The collection of the Ypsilanti Automotive Heritage Museum (YAHM) includes 30 vintage automobiles with a historical connection to Ypsilanti, including a 1933 Hudson Terraplane K Series Coach. The museum incorporates Miller Motors and a collection consisting of advertising, service, repair, and promotional items that were essential to the automobile business of the 20’s, 30’s, 40’s and 50’s.
As a thriving commercial and manufacturing hub, Ypsilanti had a significant influence on pioneering automotive companies and the men and women who built them. The YAHM preserves an important era in American history. The museum also hosts the National Hudson Motor Car Company Museum. YAHM’s featured automotive stories include the Chevrolet Corvair, Tucker, Hudson, Kaiser-Frazer, and General Motors Hydra-matic transmission and production line; all with Ypsilanti connections. Other displays include Motor State which held patents on power convertible tops, the Ford Motor Company Generator Plant, and local car dealerships.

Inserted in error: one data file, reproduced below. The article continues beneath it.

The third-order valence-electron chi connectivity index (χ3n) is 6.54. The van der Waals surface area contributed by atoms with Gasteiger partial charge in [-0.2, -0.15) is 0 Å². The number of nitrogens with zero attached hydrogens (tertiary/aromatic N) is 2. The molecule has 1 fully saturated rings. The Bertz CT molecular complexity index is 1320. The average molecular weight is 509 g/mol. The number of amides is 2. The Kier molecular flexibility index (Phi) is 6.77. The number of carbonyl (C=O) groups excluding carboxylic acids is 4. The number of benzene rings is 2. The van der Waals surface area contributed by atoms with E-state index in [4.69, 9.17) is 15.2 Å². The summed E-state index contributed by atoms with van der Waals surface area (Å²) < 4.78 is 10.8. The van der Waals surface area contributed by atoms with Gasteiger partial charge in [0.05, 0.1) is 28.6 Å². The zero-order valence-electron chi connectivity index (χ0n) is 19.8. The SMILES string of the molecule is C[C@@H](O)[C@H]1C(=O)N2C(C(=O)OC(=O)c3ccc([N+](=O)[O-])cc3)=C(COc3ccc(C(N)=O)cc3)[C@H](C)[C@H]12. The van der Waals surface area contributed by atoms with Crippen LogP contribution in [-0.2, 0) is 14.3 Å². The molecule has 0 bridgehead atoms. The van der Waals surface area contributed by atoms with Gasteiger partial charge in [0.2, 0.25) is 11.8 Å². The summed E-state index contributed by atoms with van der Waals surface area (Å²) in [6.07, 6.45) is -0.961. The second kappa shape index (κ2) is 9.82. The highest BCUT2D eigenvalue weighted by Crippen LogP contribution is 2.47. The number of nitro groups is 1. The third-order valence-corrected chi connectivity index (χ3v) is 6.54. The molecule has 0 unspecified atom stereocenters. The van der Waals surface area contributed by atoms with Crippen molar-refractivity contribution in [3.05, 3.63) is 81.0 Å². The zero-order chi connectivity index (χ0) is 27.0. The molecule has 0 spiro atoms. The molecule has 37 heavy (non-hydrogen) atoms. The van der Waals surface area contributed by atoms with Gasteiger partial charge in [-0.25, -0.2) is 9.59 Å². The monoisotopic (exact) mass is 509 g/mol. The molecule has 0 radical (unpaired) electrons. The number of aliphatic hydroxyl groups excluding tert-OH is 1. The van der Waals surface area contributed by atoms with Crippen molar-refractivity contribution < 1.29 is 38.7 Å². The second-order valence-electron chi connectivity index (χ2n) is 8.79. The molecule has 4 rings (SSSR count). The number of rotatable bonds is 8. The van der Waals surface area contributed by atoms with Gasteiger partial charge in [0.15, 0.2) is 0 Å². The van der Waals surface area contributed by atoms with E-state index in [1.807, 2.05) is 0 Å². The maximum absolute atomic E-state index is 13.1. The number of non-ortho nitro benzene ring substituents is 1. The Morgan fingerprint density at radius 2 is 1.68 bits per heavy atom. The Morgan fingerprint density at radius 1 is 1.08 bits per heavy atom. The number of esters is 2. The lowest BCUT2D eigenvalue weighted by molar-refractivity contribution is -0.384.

A featured car in the collection is #92, a 1952 Hudson Hornet race car owned by NASCAR champion Herb Thomas. Thomas drove Hornets to his second National Championship in 1953. Altogether, Thomas and his Hornets won 43 NASCAR races. Hudson Hornet race cars provided the inspiration for Doc Hudson in the 2006 Pixar film CARS.
Carl L. Miller opened the Hudson Sales and Service franchise in 1927 as an automobile dealership and repair shop. After the American Motors merger in 1955, the dealership was renamed Miller Motors and added Rambler to the product line. Until 1958, when the Hudson line was discontinued, the dealership sold 1,969 new vehicles, including Hudsons, Essexes, Terraplanes, Ramblers and Metropolitans. After 1958, Carl’s son Jack continued Miller Motors selling Hudson parts and cars until the museum was founded. We are indebted to Jack for preserving the dealership’s authentic condition.